You are currently making your own way in Japan, and that’s wonderful.

But what might Alex Shelley be able to do in the U.S. with just a microphone in his hands?

Paul Heyman added this: “I saw @ShawnMichaels go from tag team wrestler to greatest all around in-ring performer ever. Think it was easy for him?/I remember when Shawn and Marty were blackballed in the business, and could only work in Ala-[explicit]-bama/Think it didn’t take @ShawnMichaels everything 'and then some' to break out of the Rockers and get a chance as 'HBK'?/AMBITION. ASSERTIVENESS…and the ABILITY TO BACK IT UP is what it takes to create the next generation of main eventers.”

From tag team wrestler to great. Does that sound familiar?

Paul Heyman said it took Everything and then some.

Imagine being the guy who gave everything, but fell short because the next guy gave everything—and then some.

Nobody wants to be that guy.

And, finally, Paul Heyman said this: “The need for new main eventers is readily apparent/”DOCILE” and “COMPLACENT” and “HUMBLE TO A FAULT” won’t cut it/While a dose of humility is
always needed, that “main event confidence” is just as important/And it’s time
for the next group of superstars to stake their claim and create their own generation
for others to follow/Peiod. Excla-[explicit]-mation point. The lecture is over.
Pontification has ended. Hope I’ve been of help 2 ANYONE who follows this
acct/and maybe even to someone who doesn’t!”

If you have anything, Mr.Shelley, it is “main event confidence.”

To close, I will point out two more things, not from me, but from Mr. Heyman, whom you respect.

He said it was time for Superstars to stake their claim and create their own generation for others to
follow.

He said this one year ago in June.

Who has since done it?

Who will do it?

When I saw his diatribe a year ago, I happened to have an injured shoulder, arm and hand. And yet, my computer wasn’t working properly, so, despite the pain, I typed the entire diatribe in paragraph form and posted it as a column here on B/R in hopes that somebody would be inspired.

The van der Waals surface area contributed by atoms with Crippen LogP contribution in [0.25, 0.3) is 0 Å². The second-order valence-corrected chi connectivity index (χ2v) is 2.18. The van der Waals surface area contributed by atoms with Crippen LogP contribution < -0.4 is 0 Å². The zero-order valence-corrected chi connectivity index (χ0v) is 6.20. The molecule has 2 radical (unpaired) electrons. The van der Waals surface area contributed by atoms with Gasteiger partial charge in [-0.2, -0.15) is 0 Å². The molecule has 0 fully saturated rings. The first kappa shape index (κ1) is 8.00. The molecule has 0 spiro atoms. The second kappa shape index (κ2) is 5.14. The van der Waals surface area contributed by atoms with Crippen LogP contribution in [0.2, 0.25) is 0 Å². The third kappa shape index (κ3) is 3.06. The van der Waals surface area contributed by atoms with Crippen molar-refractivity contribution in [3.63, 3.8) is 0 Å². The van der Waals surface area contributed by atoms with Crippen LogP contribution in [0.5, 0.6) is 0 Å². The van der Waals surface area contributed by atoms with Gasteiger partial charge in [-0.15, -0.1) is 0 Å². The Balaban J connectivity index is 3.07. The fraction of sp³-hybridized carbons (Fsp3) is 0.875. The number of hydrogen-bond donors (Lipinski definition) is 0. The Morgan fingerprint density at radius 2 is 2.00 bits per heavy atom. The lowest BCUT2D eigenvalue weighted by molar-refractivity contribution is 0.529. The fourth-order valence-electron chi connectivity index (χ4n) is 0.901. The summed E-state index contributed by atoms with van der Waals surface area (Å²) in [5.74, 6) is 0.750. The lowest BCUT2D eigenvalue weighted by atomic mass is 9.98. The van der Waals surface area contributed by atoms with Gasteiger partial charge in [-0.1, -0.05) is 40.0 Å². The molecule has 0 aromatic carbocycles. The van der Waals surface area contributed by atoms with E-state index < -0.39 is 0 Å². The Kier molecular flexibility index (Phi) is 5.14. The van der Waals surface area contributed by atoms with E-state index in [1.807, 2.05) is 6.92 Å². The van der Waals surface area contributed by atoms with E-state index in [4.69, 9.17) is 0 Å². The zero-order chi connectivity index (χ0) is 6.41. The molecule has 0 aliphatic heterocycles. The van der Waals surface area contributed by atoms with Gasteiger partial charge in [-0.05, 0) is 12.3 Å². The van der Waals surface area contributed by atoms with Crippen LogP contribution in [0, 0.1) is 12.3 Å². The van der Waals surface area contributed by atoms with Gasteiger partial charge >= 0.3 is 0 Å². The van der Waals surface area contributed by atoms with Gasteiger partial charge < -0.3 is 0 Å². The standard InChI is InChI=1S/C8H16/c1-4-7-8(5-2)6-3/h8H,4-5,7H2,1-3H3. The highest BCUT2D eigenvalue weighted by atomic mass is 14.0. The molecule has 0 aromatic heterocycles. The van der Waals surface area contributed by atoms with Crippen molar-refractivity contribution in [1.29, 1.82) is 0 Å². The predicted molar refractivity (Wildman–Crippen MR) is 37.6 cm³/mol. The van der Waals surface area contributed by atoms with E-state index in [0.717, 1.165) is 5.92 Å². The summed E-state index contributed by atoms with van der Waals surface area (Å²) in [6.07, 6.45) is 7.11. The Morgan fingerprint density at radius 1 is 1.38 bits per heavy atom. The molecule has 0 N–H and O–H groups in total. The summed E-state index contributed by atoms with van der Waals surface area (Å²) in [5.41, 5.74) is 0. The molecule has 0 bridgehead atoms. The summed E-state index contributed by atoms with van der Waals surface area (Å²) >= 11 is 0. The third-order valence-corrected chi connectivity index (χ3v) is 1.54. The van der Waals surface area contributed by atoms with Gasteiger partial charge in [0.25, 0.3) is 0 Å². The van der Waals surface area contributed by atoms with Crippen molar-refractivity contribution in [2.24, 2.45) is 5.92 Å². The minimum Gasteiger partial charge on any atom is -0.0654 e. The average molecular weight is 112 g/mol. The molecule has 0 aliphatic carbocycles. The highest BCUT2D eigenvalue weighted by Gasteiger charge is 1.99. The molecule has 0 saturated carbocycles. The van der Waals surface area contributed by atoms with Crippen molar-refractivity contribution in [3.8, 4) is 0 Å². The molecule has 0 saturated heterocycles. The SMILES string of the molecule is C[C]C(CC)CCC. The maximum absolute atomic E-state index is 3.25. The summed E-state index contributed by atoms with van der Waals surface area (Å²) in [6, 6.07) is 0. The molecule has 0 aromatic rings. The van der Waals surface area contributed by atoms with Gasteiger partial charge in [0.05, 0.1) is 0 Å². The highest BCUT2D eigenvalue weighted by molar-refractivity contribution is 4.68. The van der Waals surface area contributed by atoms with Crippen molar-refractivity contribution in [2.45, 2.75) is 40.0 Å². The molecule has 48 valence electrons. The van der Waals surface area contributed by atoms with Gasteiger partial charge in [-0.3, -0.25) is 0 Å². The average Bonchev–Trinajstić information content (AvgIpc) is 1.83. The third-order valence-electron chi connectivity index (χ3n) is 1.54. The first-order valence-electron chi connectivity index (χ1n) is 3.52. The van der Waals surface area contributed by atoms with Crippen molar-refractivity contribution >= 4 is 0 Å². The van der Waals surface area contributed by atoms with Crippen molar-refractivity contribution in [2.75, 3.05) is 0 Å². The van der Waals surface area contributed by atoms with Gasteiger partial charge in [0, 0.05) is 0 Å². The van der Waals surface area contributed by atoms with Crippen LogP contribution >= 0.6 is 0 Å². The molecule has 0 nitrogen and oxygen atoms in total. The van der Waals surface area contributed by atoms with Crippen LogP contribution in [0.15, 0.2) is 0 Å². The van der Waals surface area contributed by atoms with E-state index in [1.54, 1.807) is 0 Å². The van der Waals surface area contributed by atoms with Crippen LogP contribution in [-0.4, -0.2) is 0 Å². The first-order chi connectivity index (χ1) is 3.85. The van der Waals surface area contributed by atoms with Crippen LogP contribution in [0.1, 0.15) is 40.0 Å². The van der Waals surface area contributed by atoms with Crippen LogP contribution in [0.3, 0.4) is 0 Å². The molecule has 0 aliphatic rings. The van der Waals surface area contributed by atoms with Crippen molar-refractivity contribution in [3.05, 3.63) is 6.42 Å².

Now, a year later, I send it to you.

And it’s only now that I see Mr. Heyman’s last words: that his diatribe may be of help to someone who follows his account or someone who doesn't.

I don’t know which category you fall into.

But the words have now reached you.

And I will say one last time—as I said of Steve Austin at eight, of Cactus Jack at nine, of Chris
Jericho as a young teen—if ever I saw somebody who could be somebody, who could lead somebodies, who could change the climate of professional wrestling and inspire and touch lives with his talent and persona, it is you.

It is Alex Shelley.

I could go on, but why?

I don’t have the booking power to make Raven’s catchphrase come to life here.

"So it is written, so it shall come to pass."

I can only say, "So it is written."

Only you, Alex Shelley, can finish that line.

Only you can bring it to pass.

With hope for the best,

Shane

P.S. I didn’t even get to point out why I would pitch your return to the United States as Lord Tensai meets AJ Styles. I guess some things are better left unsaid.

 

Follow me on Twitter: @ IMPCTRevolution.